And of course we also have music too – it may not be Circle in the Sand or Hanging Tough, but I’ll be singing just as loudly and just as off-key.

And of course I’ll also be singing…

Goodnight, you moonlight ladies
Rockabye, sweet baby James
Deep greens and blues are the colors I choose
Won’t you let me go down in my dreams?
And rockabye, sweet baby James

Not a James Taylor fan? Don’t worry, I’ve got you covered:

How about a true Boston band? Guster:
The sooner you leave, the sooner you’re home
Back in Massachusetts

Or Augustana:

♫I think I’ll go to Boston…
Yes, I think I will. Now.
….Pity poor St. Matt, writing this has put me in a singing mood and he’ll have six hours in the car to listen to ALL of my road trip songs. (Suggestions welcome!)

Tomorrow, Tomorrow, the play’s done Tomorrow, It’s only a day awaaayyy!

Warning: the following blog is cavity-inducing sweet & Cheese Whiz-tastic.

I’ve been directing the school play, Annie, for approximately the last four and a half years. Okay, it’s only really been since November.

Why they chose someone who can’t sing, can’t dance, to direct the school musical, I’ll never know. It could have something to do with my complete inability to say ‘no.’ Or it could be that tattoo I have on my forehead (it says ‘pushover’ in invisible Sanskrit).

Knowing that tomorrow is the last time I’ll hear the song “Tomorrow” sung by 108 ten & eleven year olds (and accepting that it will be months before I get all the catchy choruses out of my head), I decided to dedicate this blog to the lessons learned from those scrappy orphans and big Daddy Warbuck’s.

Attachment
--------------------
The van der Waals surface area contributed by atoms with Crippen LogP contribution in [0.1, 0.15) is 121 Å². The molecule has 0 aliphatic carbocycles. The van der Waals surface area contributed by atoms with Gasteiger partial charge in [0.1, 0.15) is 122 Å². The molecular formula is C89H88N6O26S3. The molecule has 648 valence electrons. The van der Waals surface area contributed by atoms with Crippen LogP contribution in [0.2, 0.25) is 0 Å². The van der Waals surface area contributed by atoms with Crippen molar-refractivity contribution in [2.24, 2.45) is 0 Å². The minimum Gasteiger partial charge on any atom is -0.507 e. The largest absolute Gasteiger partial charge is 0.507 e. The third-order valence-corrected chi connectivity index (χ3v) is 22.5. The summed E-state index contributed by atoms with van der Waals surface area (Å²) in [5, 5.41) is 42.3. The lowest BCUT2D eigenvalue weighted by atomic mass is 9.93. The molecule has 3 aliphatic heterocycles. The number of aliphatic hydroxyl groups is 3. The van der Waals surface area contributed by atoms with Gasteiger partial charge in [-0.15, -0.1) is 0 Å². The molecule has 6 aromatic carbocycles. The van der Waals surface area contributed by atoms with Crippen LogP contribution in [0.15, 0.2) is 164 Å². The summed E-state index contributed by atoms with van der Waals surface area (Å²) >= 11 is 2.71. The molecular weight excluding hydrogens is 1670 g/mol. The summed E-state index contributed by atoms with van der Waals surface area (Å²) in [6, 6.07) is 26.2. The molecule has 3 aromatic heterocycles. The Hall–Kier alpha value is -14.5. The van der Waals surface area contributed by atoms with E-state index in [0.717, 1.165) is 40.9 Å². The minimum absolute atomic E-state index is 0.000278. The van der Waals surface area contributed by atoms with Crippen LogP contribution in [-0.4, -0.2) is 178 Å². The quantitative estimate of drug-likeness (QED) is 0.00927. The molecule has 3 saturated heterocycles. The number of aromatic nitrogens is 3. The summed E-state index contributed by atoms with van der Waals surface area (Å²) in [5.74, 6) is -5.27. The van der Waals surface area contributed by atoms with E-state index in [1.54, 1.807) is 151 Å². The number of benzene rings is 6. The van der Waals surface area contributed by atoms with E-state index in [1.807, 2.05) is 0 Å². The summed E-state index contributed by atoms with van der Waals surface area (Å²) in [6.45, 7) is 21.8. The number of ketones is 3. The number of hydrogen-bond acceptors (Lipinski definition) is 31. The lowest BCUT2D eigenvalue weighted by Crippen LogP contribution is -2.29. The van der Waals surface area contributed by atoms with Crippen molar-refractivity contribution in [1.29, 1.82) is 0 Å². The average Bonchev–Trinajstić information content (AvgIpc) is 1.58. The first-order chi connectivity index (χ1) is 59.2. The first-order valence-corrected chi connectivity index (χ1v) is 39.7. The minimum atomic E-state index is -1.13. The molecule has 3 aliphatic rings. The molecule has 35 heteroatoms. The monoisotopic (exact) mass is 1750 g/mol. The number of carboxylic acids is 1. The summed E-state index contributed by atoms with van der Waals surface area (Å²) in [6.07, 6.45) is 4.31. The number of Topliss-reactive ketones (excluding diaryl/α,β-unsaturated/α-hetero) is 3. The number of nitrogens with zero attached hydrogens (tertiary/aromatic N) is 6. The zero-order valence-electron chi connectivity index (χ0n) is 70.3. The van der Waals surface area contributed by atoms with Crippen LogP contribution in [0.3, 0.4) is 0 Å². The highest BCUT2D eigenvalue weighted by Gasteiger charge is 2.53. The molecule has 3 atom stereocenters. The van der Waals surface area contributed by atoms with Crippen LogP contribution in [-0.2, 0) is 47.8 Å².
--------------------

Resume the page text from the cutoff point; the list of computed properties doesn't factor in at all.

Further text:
Here’s where the saccharine overload begins.

Lessons I’ve learned from Annie
“I think I’m going to like it here!” – When faced with a new situation *gulp* keep a positive attitude and an open mind. And if the laundry hamper you’re hiding in tips over while Bundles the laundry man is pushing you off stage – just go with the flow & improvise. Plans don’t always work the way you expect them to.
“It’s a hard knock life” (sometimes) – There are bad days: days when words won’t come; days that queries get rejected; days when you get thrown up on during the in-school performance (true story) – but these don’t last.
“You’re never fully dressed without a smile” – Nothing makes a bad day worse than a bad mood. I’m not made of cheer & sparkles, but when I give in to crankiness, it never helps the situation. Plus, smiling’s contagious!
“I don’t need anyone but: “ my feedback groups (both of them), my writers’ workshop, my first readers, my blogger friends, my twitter friends…. Okay, I need a lot of people. I’m no Thoreau going off to write in the wilderness. These are the people who lift me up on bad days and remind me that…
“The sun WILL come out tomorrow” – And even though it’s always a day away, as long as I can find something to look forward to and hope for, there’s always a reason to be optimistic and keep going. Who knows, tomorrow could be day Super Agent calls and asks to represent me.
I will now take my bow and close the curtain on this chapter of my life (and on all of these dreadful puns). My only remaining question is: what will I do with all my free afternoons?
No worries, I’m sure I’ll think of something. Or 80 things.